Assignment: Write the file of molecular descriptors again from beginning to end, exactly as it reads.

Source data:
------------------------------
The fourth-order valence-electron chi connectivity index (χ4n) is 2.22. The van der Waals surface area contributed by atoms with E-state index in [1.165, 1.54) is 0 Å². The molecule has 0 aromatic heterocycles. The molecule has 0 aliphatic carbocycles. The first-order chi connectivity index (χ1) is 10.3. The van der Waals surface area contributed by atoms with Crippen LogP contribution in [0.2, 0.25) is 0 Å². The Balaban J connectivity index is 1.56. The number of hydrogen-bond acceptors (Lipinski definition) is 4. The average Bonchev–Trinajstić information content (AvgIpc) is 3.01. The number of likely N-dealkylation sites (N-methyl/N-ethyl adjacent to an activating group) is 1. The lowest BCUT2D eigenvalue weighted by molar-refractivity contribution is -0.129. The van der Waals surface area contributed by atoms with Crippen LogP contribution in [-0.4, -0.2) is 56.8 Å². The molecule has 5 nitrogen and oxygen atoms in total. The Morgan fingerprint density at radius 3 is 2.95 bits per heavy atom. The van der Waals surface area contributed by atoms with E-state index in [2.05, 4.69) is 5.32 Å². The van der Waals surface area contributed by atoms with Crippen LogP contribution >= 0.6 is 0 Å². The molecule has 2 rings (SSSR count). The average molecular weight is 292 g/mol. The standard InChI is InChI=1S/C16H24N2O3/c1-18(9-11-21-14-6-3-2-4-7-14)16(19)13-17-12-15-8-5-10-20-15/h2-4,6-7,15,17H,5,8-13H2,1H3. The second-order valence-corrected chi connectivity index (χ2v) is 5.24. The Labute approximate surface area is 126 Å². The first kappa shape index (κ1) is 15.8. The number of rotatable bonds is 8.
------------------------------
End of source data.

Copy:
The fourth-order valence-electron chi connectivity index (χ4n) is 2.22. The van der Waals surface area contributed by atoms with E-state index in [1.165, 1.54) is 0 Å². The molecule has 0 aromatic heterocycles. The molecule has 0 aliphatic carbocycles. The first-order chi connectivity index (χ1) is 10.3. The van der Waals surface area contributed by atoms with Crippen LogP contribution in [0.2, 0.25) is 0 Å². The Balaban J connectivity index is 1.56. The number of hydrogen-bond acceptors (Lipinski definition) is 4. The average Bonchev–Trinajstić information content (AvgIpc) is 3.01. The number of likely N-dealkylation sites (N-methyl/N-ethyl adjacent to an activating group) is 1. The lowest BCUT2D eigenvalue weighted by molar-refractivity contribution is -0.129. The van der Waals surface area contributed by atoms with Crippen LogP contribution in [-0.4, -0.2) is 56.8 Å². The molecule has 5 nitrogen and oxygen atoms in total. The Morgan fingerprint density at radius 3 is 2.95 bits per heavy atom. The van der Waals surface area contributed by atoms with E-state index in [2.05, 4.69) is 5.32 Å². The van der Waals surface area contributed by atoms with Crippen LogP contribution >= 0.6 is 0 Å². The molecule has 2 rings (SSSR count). The average molecular weight is 292 g/mol. The standard InChI is InChI=1S/C16H24N2O3/c1-18(9-11-21-14-6-3-2-4-7-14)16(19)13-17-12-15-8-5-10-20-15/h2-4,6-7,15,17H,5,8-13H2,1H3. The second-order valence-corrected chi connectivity index (χ2v) is 5.24. The Labute approximate surface area is 126 Å². The first kappa shape index (κ1) is 15.8. The number of rotatable bonds is 8.